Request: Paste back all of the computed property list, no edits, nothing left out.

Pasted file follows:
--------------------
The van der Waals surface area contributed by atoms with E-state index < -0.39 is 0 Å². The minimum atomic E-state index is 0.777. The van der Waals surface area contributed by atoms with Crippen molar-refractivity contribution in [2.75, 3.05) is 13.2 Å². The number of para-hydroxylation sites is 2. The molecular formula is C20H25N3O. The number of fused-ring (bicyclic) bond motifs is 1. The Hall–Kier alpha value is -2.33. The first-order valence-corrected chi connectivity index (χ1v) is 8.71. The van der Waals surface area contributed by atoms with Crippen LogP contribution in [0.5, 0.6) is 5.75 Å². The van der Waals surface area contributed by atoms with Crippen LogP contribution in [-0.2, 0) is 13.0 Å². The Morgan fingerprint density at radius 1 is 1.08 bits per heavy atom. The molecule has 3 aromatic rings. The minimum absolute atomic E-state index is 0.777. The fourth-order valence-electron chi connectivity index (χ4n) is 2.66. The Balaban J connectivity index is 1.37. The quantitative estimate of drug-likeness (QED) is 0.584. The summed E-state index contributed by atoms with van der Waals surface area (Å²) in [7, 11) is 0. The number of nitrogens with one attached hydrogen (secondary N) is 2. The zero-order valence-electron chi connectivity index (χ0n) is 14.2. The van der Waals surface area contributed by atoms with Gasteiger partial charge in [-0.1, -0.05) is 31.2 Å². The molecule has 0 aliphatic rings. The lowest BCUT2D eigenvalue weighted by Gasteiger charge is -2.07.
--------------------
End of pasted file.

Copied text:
The van der Waals surface area contributed by atoms with E-state index < -0.39 is 0 Å². The minimum atomic E-state index is 0.777. The van der Waals surface area contributed by atoms with Crippen molar-refractivity contribution in [2.75, 3.05) is 13.2 Å². The number of para-hydroxylation sites is 2. The molecular formula is C20H25N3O. The number of fused-ring (bicyclic) bond motifs is 1. The Hall–Kier alpha value is -2.33. The first-order valence-corrected chi connectivity index (χ1v) is 8.71. The van der Waals surface area contributed by atoms with Crippen LogP contribution in [0.5, 0.6) is 5.75 Å². The van der Waals surface area contributed by atoms with Crippen LogP contribution in [-0.2, 0) is 13.0 Å². The Morgan fingerprint density at radius 1 is 1.08 bits per heavy atom. The molecule has 3 aromatic rings. The minimum absolute atomic E-state index is 0.777. The fourth-order valence-electron chi connectivity index (χ4n) is 2.66. The Balaban J connectivity index is 1.37. The quantitative estimate of drug-likeness (QED) is 0.584. The summed E-state index contributed by atoms with van der Waals surface area (Å²) in [7, 11) is 0. The number of nitrogens with one attached hydrogen (secondary N) is 2. The zero-order valence-electron chi connectivity index (χ0n) is 14.2. The van der Waals surface area contributed by atoms with Gasteiger partial charge in [-0.1, -0.05) is 31.2 Å². The molecule has 0 aliphatic rings. The lowest BCUT2D eigenvalue weighted by Gasteiger charge is -2.07.